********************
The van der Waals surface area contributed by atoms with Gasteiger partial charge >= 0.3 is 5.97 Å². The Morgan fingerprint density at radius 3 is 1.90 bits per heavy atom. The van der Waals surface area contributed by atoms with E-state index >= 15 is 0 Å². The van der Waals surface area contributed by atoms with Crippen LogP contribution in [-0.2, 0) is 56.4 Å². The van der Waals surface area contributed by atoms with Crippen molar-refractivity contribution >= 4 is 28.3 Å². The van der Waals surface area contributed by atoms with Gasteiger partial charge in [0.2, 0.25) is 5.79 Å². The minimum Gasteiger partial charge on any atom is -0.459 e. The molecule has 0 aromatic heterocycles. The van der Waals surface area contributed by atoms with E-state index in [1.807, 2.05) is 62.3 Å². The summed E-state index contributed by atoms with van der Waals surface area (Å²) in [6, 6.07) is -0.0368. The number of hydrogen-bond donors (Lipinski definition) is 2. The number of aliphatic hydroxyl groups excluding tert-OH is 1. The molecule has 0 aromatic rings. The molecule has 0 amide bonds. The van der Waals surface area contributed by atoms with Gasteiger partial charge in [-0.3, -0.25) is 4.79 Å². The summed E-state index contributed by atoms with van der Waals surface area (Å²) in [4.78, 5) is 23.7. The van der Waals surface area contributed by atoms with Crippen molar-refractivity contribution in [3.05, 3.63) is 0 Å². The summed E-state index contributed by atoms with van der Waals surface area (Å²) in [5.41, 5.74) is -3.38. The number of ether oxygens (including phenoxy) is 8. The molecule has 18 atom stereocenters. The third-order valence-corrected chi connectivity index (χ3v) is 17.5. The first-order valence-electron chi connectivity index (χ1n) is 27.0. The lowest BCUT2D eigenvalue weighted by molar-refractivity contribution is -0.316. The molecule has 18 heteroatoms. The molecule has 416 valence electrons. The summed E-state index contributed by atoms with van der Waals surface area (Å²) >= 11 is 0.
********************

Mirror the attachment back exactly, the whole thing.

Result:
The van der Waals surface area contributed by atoms with Gasteiger partial charge >= 0.3 is 5.97 Å². The Morgan fingerprint density at radius 3 is 1.90 bits per heavy atom. The van der Waals surface area contributed by atoms with E-state index >= 15 is 0 Å². The van der Waals surface area contributed by atoms with Crippen LogP contribution in [-0.2, 0) is 56.4 Å². The van der Waals surface area contributed by atoms with Crippen molar-refractivity contribution >= 4 is 28.3 Å². The van der Waals surface area contributed by atoms with Gasteiger partial charge in [0.2, 0.25) is 5.79 Å². The minimum Gasteiger partial charge on any atom is -0.459 e. The molecule has 0 aromatic heterocycles. The van der Waals surface area contributed by atoms with E-state index in [1.807, 2.05) is 62.3 Å². The summed E-state index contributed by atoms with van der Waals surface area (Å²) in [6, 6.07) is -0.0368. The number of hydrogen-bond donors (Lipinski definition) is 2. The number of aliphatic hydroxyl groups excluding tert-OH is 1. The molecule has 0 aromatic rings. The molecule has 0 amide bonds. The van der Waals surface area contributed by atoms with Gasteiger partial charge in [-0.3, -0.25) is 4.79 Å². The summed E-state index contributed by atoms with van der Waals surface area (Å²) in [4.78, 5) is 23.7. The van der Waals surface area contributed by atoms with Crippen molar-refractivity contribution in [3.05, 3.63) is 0 Å². The summed E-state index contributed by atoms with van der Waals surface area (Å²) in [5.41, 5.74) is -3.38. The number of ether oxygens (including phenoxy) is 8. The molecule has 18 atom stereocenters. The third-order valence-corrected chi connectivity index (χ3v) is 17.5. The first-order valence-electron chi connectivity index (χ1n) is 27.0. The lowest BCUT2D eigenvalue weighted by molar-refractivity contribution is -0.316. The molecule has 18 heteroatoms. The molecule has 416 valence electrons. The summed E-state index contributed by atoms with van der Waals surface area (Å²) >= 11 is 0.